Pirates are a frequent topic in fiction and are associated with certain stereotypical manners of speaking and dress, some of them wholly fictional. Some inventions of pirate culture such as "walking the plank" were popularized by J. M. Barrie's novel, Peter Pan, where Captain Hook's pirates helped define the fictional pirate archetype. Robert Newton's portrayal of Long John Silver in Disney's 1950 film adaptation of Treasure Island also helped define the modern rendition of a pirate. The recent Pirates of the Caribbean films have helped kindle modern interest in piracy and have succeeded quite handsomely in box office grosses.
The classic Gilbert and Sullivan operetta The Pirates of Penzance focuses on the Pirate King and his hopeless band of pirates on the South coast of England. The Pirate King is often believed to be inspiration for Jack Sparrow (Johnny Depp's character in Pirates of the Caribbean). Various variants on the pirate idea exist, notably "space pirates" in science fiction, such as the TV series "Firefly," that imagine future space shipping subject to similar pressures as shipping in the Age of Exploration. Pirates are also common mascots and names of sports teams.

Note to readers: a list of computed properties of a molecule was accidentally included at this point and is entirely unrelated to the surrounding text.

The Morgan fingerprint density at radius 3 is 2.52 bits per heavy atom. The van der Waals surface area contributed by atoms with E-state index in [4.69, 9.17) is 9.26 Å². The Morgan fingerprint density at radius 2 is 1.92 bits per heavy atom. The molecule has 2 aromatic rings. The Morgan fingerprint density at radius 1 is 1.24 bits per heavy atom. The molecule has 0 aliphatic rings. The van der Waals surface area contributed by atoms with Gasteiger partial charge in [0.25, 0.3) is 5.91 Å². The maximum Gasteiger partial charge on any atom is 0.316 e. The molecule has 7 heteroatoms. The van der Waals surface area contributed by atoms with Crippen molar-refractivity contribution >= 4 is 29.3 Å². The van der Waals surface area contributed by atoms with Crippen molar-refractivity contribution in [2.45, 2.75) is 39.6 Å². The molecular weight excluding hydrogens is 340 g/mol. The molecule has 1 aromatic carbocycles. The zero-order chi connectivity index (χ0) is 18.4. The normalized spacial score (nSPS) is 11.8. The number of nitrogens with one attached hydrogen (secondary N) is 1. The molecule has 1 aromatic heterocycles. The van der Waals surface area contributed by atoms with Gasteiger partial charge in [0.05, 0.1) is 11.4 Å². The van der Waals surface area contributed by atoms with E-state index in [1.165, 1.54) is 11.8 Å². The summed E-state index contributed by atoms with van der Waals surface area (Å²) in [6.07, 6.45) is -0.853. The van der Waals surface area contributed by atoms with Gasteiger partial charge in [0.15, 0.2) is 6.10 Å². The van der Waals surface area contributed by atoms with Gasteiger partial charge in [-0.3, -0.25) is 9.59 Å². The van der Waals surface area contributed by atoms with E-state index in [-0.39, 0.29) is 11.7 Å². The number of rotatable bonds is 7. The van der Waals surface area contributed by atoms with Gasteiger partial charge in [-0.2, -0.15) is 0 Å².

While pirates are generally terrible people, folklore has romanticized them (as with other similar figures drawing on the "bad man with a heart of gold" theme). Some pirates are even protrayed in a Robin Hood-type manner, which is not as far-fetched as it may sound since he was basically a land pirate. We don't know whether pirates would beat ninjas in a battle (ninjas are pretty cool, too), but the thought of a bunch of wild dandies sailing the lonely seas in search of adventure and gold is pretty intriguing.